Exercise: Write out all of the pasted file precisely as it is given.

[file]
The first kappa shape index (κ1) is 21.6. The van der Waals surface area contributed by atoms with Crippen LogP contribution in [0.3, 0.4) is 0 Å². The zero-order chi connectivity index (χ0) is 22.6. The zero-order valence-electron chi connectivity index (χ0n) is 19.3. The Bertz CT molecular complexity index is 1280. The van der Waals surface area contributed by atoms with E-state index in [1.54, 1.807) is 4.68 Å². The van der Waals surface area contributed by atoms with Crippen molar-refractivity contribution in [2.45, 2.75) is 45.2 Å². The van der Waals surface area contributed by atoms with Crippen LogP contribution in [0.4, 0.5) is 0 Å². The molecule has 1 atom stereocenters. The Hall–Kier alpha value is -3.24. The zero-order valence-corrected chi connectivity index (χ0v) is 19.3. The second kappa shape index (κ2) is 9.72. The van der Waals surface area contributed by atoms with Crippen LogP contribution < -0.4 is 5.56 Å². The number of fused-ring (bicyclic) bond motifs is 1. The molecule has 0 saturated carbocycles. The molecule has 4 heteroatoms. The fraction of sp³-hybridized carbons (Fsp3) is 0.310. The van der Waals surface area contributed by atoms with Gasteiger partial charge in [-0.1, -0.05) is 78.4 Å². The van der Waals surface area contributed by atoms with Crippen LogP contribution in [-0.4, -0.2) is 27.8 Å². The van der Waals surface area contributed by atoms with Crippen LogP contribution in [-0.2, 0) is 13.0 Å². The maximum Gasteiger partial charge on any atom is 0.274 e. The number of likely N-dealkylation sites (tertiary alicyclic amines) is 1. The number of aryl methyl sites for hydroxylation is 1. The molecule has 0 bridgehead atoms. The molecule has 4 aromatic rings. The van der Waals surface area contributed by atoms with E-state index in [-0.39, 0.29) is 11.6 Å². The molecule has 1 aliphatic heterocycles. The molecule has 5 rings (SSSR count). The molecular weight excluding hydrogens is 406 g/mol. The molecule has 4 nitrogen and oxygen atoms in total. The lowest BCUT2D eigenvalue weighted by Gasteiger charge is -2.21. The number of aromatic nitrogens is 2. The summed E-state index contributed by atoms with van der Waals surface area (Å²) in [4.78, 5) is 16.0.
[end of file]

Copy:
The first kappa shape index (κ1) is 21.6. The van der Waals surface area contributed by atoms with Crippen LogP contribution in [0.3, 0.4) is 0 Å². The zero-order chi connectivity index (χ0) is 22.6. The zero-order valence-electron chi connectivity index (χ0n) is 19.3. The Bertz CT molecular complexity index is 1280. The van der Waals surface area contributed by atoms with E-state index in [1.54, 1.807) is 4.68 Å². The van der Waals surface area contributed by atoms with Crippen molar-refractivity contribution in [2.45, 2.75) is 45.2 Å². The van der Waals surface area contributed by atoms with Crippen LogP contribution in [0.4, 0.5) is 0 Å². The molecule has 1 atom stereocenters. The Hall–Kier alpha value is -3.24. The zero-order valence-corrected chi connectivity index (χ0v) is 19.3. The second kappa shape index (κ2) is 9.72. The van der Waals surface area contributed by atoms with Crippen LogP contribution < -0.4 is 5.56 Å². The number of fused-ring (bicyclic) bond motifs is 1. The molecule has 0 saturated carbocycles. The molecule has 4 heteroatoms. The fraction of sp³-hybridized carbons (Fsp3) is 0.310. The van der Waals surface area contributed by atoms with Gasteiger partial charge in [-0.1, -0.05) is 78.4 Å². The van der Waals surface area contributed by atoms with Crippen LogP contribution in [-0.4, -0.2) is 27.8 Å². The van der Waals surface area contributed by atoms with Crippen LogP contribution in [-0.2, 0) is 13.0 Å². The maximum Gasteiger partial charge on any atom is 0.274 e. The number of likely N-dealkylation sites (tertiary alicyclic amines) is 1. The number of aryl methyl sites for hydroxylation is 1. The molecule has 0 bridgehead atoms. The molecule has 4 aromatic rings. The van der Waals surface area contributed by atoms with E-state index in [-0.39, 0.29) is 11.6 Å². The molecule has 1 aliphatic heterocycles. The molecule has 5 rings (SSSR count). The molecular weight excluding hydrogens is 406 g/mol. The molecule has 4 nitrogen and oxygen atoms in total. The lowest BCUT2D eigenvalue weighted by Gasteiger charge is -2.21. The number of aromatic nitrogens is 2. The summed E-state index contributed by atoms with van der Waals surface area (Å²) in [4.78, 5) is 16.0.